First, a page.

2017 IAAPA Attractions Expo Recap - Seaworld Rolls Out New Coasters for 2018

ARTIST ILLUSTRATION 2017 ©SEAWORLD PARKS

SeaWorld to Roll Out Several New Attractions in 2018, Including Intamin’s ‘Infinity Falls’ Raft Ride in Orlando

by Scott Fais

SeaWorld Parks & Entertainment made a splash with Intamin during IAAPA Attractions Expo 2017 when debuting the ride vehicle for “Infinity Falls.” Members of the press stood shoulder to shoulder for a front-row spot as the curtain dropped on the next generation of raft ride.

“There has been nothing else like this,” said Mike Denninger, vice president of theme park development for SeaWorld. He said “Infinity Falls” will inspire guests to “play with purpose” at the park and then make earth-friendly choices following their visits. The mantra is at the heart of the new “Park to Planet” initiative SeaWorld will roll out nationwide in 2018. 

“We are on a mission, and it’s big—but not impossible,” says the announcer in the “Park to Planet” commercial. The new initiative ends with the messaging, “See it here. Save it there.” Already, SeaWorld Chief Marketing Officer Denise Godreau said the message is seeing traction from its limited release in Southern California. Ace Metrix named “Park to Planet” the “Breakthrough Ad” for the third quarter in 2017. The ad outperformed every other from a hospitality company since 2010.

“Infinity Falls” will play a role in “Park to Planet.” Denninger said: “It’s more than just coming to the park and doing some rides and shows. There’s a purpose behind your visit—we’re going to connect you with our world.”

SeaWorld worked with Intamin to establish a 42-inch height requirement, allowing younger children to ride. The new vehicle sits eight riders in a new seating configuration, while maintaining flush loading like that found on a roller coaster. With a capacity of 1,200 riders an hour, the 15 rafts feature a smaller circumference than other Intamin river raft rides.

“The smaller rafts deliver a more dynamic experience,” said Intamin’s Sandor Kernacs.

The ride begins with rafts slowly navigating a channel, passing live flamingos living nearby, before heading under a rain curtain and navigating rapids of increasing size. Kernacs estimated his company has made nearly 100 rapids rides since AstroWorld built the first rapids ride, “Thunder River,” in 1980. In 2018, Kernacs believes “Infinity Falls” will include the most elements ever.

Of the three lifts on the ride, the vertical elevator-style lift will be the most visible before riders plunge down a 40-foot incline and into a channel 15 feet below grade.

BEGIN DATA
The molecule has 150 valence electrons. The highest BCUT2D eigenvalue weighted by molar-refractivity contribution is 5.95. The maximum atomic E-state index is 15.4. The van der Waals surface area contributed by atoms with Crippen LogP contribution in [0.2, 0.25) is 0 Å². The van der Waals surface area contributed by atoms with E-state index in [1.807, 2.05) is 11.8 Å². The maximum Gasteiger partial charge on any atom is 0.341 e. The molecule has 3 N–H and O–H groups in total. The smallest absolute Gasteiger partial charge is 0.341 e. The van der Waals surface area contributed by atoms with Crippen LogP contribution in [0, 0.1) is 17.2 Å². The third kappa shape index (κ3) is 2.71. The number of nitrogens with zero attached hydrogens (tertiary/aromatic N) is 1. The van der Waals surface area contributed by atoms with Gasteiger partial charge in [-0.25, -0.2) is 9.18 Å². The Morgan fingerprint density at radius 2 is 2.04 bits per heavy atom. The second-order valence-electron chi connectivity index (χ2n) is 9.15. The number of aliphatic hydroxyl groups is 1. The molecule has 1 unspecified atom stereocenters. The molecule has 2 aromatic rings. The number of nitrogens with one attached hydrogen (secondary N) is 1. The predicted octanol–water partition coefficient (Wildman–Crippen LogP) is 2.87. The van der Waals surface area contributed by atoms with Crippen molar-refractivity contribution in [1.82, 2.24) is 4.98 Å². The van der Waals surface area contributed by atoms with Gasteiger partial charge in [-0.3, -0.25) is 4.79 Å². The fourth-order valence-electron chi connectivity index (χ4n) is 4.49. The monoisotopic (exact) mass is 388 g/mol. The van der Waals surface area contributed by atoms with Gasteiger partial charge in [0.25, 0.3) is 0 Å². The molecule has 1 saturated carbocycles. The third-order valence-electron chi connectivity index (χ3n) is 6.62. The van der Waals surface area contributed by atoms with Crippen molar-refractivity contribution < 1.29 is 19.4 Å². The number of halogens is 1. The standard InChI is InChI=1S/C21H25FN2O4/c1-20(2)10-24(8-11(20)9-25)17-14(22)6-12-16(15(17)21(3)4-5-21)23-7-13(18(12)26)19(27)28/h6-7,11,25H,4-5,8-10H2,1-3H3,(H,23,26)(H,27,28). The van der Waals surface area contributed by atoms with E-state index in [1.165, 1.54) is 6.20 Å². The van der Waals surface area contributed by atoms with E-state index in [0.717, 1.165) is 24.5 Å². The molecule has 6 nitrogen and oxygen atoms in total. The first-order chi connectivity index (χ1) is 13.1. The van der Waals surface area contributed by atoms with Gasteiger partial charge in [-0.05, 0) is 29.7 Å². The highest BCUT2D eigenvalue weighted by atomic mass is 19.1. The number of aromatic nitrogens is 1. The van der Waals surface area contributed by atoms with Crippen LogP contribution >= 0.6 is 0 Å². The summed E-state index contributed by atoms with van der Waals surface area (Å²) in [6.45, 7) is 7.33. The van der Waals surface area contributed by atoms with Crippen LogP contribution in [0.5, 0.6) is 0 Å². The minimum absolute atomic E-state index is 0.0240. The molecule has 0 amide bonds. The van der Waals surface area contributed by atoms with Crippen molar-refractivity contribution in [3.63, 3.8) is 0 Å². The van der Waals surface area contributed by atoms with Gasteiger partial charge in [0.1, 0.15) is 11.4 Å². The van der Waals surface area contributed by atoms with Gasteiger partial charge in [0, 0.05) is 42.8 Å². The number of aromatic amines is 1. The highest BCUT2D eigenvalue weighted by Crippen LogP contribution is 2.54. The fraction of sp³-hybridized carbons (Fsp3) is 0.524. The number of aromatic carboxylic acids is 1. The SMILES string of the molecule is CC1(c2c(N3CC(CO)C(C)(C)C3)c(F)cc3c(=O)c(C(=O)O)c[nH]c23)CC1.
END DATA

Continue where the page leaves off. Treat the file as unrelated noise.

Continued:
“We are committed to delivering fun and meaningful experiences,” said Godreau.

SeaWorld Parks & Entertainment will open seven attractions and two parades in 2018, along with expanding events like the “Electric Ocean” nightly party and adding a Three Kings Day celebration at SeaWorld Orlando in January.

ARTIST ILLUSTRATION 2017 ©SEAWORLD PARKS

"Oscar's Wacky Taxi," a new family wooden coaster debuting at Sesame Place, is one of seven attractions SeaWorld Parks & Entertainment will open in 2018. (Credit: SeaWorld Parks)

Besides “Infinity Falls,” “Oscar’s Wacky Taxi,” a new family wooden coaster from The Gravity Group will debut at Sesame Place in Langhorne, Pennsylvania. Busch Gardens Williamsburg will open “Battle For Eire—Action VR Ride.” The attraction from Falcon’s Creative Group blends a motion-based theater simulator with 360-degree virtual reality headsets. “Electric Eel,” a 150-foot-tall launched coaster from Premier Rides, is headed to SeaWorld San Diego. Aquatica Orlando will open “Ray Rush” next year; the water slide from WhiteWater will stand nearly 60 feet tall and include launched portions, an elevated translucent sphere, and an open-air halfpipe. In the meantime, Aquatica in San Diego will debut “Taumata Racer,” a six-lane, mat-racing slide. “Vantage Point” is already under construction at Adventure Island in Tampa, Florida. The floor under guests in this pair of SkyBox slides from ProSlide will disappear, sending riders almost straight down along a 455-foot-long drop. 

Anthony Esparza, chief creative officer for SeaWorld, confirmed a new “realm” headed to the Orlando park based on the characters of Sesame Street. The children’s area will replace Shamu’s Happy Harbor at an undisclosed date.

www.seaworldentertainment.com